“Monster” 2013 Holiday Season a Good Sign for Canadian Retailers

Mobile payments world

Online spending picks up during the holiday season and, last year, according to a new report generated by the J.C. Williams Group, the 2013 was a “monster” for Canadian online retailers. Canada has fallen behind other countries, particularly the United States, in capitalizing on the boom of the digital marketplace. But the installation and use of new credit card payment processing systems can help bridge the gap. Though there are certain other factors at place, businesses who want to improve eCommerce numbers both now and in the future will need to make sure that they can easily accept credit cards online.
According to the report, nearly two-thirds of online Canadians turned to internet retailers to buy gifts for family, friends, and even themselves. They spent almost double of those who did not use the internet. The average online shopper spend $746 while those who headed to brick and mortar retailers spend just $382.
“Whether they bought online or in other channels, the online shopper is one that every retailer should be actively courting,” said J.C. Williams Group senior partner Maureen Atkinson.
“[The] report confirms what Canadian online retailers already know; that the holiday season 2013 was a monster for online retailers who serve Canadians,” she added.
For the most part, the increased use of credit card payment processing systems for online purchases has been beneficial not just to businesses who have been able to increase sales, but consumers as well. Consumers have been better able to take advantage of the convenience of shopping online and also said that there is a greater selection to choose from online than in stores. Plus, they are taking advantage of deals and discounts that businesses are offering to try to promote their business.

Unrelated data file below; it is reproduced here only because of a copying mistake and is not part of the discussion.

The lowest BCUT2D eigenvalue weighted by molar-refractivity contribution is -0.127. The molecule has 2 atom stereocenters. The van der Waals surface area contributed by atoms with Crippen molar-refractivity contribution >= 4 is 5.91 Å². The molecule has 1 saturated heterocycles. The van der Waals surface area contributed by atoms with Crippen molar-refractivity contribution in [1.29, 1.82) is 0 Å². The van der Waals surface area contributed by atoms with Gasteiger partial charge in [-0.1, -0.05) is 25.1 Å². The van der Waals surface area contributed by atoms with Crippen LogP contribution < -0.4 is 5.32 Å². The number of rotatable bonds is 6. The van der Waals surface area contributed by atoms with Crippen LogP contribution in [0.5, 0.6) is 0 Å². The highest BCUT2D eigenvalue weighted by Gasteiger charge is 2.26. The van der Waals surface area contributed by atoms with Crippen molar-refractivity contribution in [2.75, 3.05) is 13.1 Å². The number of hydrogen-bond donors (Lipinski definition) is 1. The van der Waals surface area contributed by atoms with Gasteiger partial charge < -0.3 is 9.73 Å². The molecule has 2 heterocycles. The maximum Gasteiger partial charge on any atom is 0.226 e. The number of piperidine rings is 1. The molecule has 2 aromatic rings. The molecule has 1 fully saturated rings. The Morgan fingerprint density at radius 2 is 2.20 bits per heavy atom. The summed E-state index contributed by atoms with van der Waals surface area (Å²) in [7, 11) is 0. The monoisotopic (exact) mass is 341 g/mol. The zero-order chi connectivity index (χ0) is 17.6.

“Canadians have responded to these tools and offers by opening their wallets,” Atkinson said.
One of the main challenges for Canadian businesses looking to improve their online sales numbers has been consumers buying items from different countries, including the U.S. The survey found that 62% of shoppers had made cross-border purchases at some point, which means global competition needs to be overcome for Canadian online retailers. If new credit card payment processing systems are installed and used, the number of consumers who shop elsewhere could drastically decrease.
Going forward, if Canadian retailers want to prevent consumers from ordering online from other countries and provide the best buying experience possible, they will need to make sure that online credit card transactions are completed accurately and in a timely fashion. Without doing so, they could struggle to compete with other markets.

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